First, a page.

I have 80 gallon tank that is heavily stocked, heavily planted, and run sponge filter on timer at night.
With fewer fish,, I am sure this would not be needed but it appears to bring the fish some comfort, and me as well.
Who is to say what is ,or is not heavily stocked, or planted.
Just my two cent's.

P.S. I have tried it with,,and without the aeration at night and have seen no difference at all in plant growth .
Try,Do, then judge for yourself.

I have sponge filters in three of my planted tanks full-time and I see no issues, so I would not expect this to be causing problems.

Chesh 06-06-2012 12:54 PM

Thanks for the info, everyone! I do have a HOB filter - so the surface of the water does see steady movement. But the plants seem to be doing okay thus far, so I *guess* it's okay. Time will tell on this one, I guess. It surprises me that there isn't more hard scientific evidence for this type of thing, though I guess it will always vary tank to tank, so maybe it's just impossible to know for SURE. As long as my fish seem fine, and the plants growing - I'm okay with things as they are!

rhymon78 06-06-2012 02:18 PM

I asked this VERY question of Byron a little while back! Great minds must think alike;-)

Byron gave me a very similar answer as he has mentioned in his post here.

I have a filter that sits inside the tank, in the far right corner. It is housed completely in the tank, and the heater etc all together. The outflow (or return) is moveable, and I always had it pointing at the surface to create water agitation in my mind to help oxygenate the water, I do not run an air stone/bubbler.

What made me ask the question, as it wasn't purely based on the effect it would have on the plants, is that my newly acquired floating Salvinia was very small and was being swirled all around and pushed against the intake of the filter. What I wanted to know was, could I turn the filter downwards and into the tank, so that the surface would be still and my floating plants could float nicely. I was concerned that the lack of agitation would hinder the oxygen supply to the fish.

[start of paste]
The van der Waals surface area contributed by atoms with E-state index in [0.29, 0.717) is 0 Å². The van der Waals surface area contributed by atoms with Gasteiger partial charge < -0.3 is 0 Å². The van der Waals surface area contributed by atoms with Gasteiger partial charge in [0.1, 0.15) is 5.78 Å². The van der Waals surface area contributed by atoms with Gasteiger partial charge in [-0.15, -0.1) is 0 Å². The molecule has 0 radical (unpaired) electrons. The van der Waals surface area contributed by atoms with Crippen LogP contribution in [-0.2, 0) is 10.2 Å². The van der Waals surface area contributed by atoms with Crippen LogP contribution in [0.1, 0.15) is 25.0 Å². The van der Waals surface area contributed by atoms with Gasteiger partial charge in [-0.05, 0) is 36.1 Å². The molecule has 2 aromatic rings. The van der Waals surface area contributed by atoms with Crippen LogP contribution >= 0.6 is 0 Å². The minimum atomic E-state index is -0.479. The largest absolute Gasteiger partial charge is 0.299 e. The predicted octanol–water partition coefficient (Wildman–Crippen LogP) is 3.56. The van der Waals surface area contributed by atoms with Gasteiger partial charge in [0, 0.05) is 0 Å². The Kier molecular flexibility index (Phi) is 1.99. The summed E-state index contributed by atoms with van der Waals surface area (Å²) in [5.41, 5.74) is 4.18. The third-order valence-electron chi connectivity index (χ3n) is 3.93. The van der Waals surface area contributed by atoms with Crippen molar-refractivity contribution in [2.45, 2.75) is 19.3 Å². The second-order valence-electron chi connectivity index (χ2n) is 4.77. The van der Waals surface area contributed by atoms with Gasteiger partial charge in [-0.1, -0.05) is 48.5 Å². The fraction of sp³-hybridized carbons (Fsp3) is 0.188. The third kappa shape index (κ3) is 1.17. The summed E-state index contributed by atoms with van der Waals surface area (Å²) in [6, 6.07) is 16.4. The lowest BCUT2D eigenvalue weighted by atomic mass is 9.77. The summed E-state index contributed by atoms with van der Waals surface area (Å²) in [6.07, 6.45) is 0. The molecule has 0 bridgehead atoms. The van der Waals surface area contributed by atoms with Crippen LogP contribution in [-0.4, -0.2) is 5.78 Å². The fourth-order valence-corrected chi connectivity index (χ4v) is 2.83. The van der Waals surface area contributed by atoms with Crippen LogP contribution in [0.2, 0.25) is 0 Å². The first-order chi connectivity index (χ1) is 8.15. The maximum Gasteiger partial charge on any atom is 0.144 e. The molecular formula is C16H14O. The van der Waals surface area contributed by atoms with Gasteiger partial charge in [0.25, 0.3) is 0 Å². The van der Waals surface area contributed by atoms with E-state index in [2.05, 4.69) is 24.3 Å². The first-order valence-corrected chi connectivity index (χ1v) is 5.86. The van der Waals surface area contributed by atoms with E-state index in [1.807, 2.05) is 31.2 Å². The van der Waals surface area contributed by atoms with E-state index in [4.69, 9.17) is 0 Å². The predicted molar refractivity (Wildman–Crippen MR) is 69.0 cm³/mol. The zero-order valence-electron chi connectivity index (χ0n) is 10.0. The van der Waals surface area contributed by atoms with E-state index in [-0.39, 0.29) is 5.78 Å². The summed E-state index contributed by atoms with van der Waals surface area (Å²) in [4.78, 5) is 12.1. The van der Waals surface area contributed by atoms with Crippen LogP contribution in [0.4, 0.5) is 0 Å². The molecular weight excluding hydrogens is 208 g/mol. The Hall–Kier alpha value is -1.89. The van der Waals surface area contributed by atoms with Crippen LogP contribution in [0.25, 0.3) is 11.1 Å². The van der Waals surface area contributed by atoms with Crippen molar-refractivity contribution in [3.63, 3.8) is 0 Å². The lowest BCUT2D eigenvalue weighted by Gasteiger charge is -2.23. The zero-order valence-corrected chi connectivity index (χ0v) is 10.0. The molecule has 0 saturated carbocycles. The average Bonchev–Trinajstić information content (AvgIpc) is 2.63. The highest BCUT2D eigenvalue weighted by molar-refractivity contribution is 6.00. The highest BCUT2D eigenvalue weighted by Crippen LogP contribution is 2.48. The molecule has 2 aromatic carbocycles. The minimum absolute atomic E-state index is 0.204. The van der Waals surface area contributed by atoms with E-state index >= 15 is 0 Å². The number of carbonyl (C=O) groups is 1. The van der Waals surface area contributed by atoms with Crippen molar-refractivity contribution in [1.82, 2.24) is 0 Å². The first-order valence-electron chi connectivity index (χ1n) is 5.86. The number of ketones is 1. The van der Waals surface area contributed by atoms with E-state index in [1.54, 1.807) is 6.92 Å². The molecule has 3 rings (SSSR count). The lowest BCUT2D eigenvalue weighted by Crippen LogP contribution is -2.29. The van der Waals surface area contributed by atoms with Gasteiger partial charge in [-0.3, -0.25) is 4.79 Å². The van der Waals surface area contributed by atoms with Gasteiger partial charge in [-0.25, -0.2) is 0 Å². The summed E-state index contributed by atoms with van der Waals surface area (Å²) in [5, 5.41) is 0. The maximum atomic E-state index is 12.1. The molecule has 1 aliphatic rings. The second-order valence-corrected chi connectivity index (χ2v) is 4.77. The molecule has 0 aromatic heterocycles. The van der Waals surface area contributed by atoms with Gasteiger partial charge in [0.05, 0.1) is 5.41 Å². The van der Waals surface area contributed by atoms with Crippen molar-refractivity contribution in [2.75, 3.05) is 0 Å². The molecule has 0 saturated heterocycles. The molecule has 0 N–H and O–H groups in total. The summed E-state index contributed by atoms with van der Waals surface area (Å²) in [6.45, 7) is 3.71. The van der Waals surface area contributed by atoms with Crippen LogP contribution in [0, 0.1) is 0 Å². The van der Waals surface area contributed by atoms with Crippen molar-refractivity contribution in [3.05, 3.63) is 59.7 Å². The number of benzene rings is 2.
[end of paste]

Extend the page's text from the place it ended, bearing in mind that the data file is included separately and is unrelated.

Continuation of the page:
Byron explained as mentioned earlier, and I jumped for joy and turned that pesky return pipe round. Beautiful floating plants ensued, and everything was hunky dory.

I then stupidly added a Kribensis to my community tank that includes a bolivian ram.... MAJOR MISTAKE!!!!!! long story short, after 4 days that Krib went back to the LFS. but.......

The morning I took the fish back, I had a nitrite spike out of nowhere, the fish were gasping, even my loaches, they were all at the surface.. I was going nuts. I got some prime, and did a few major water changes, got rid of the krib, and eventually things got back to normal.. I also moved my pipe back to the surface. I am not saying that the lack of movement had anything to do with the near catastrophe but I wasn't taking any chances, and I have had the return pipe pointed skyward ever since....

You have seen how many plants I have in that 29g, its a veritable JUNGLE... as some members have pointed out:-D and to be honest everything grows, I do dose Flourish twice a week usually, but no CO2, and water agitation constantly. Who knows, what works for one doesn't for another, in my opinion the presence of increased CO2 levels are a matter of worry for those that have high tech aquascaping aquariums, you know the type I mean, award winning underwater scene stuff. Here the fish are a secondary feature to the plants, and are very lightly stocked, so the injection of CO2 and non existent water agitation is fine.. the type of tanks that we, (this includes Termato also) have in my opinion is a non issue. Plants will grow, enough for what we want to achieve.

I would rather have healthy fish, than optimum growth, my tank is too small at it is, too much growth would mean more pruning!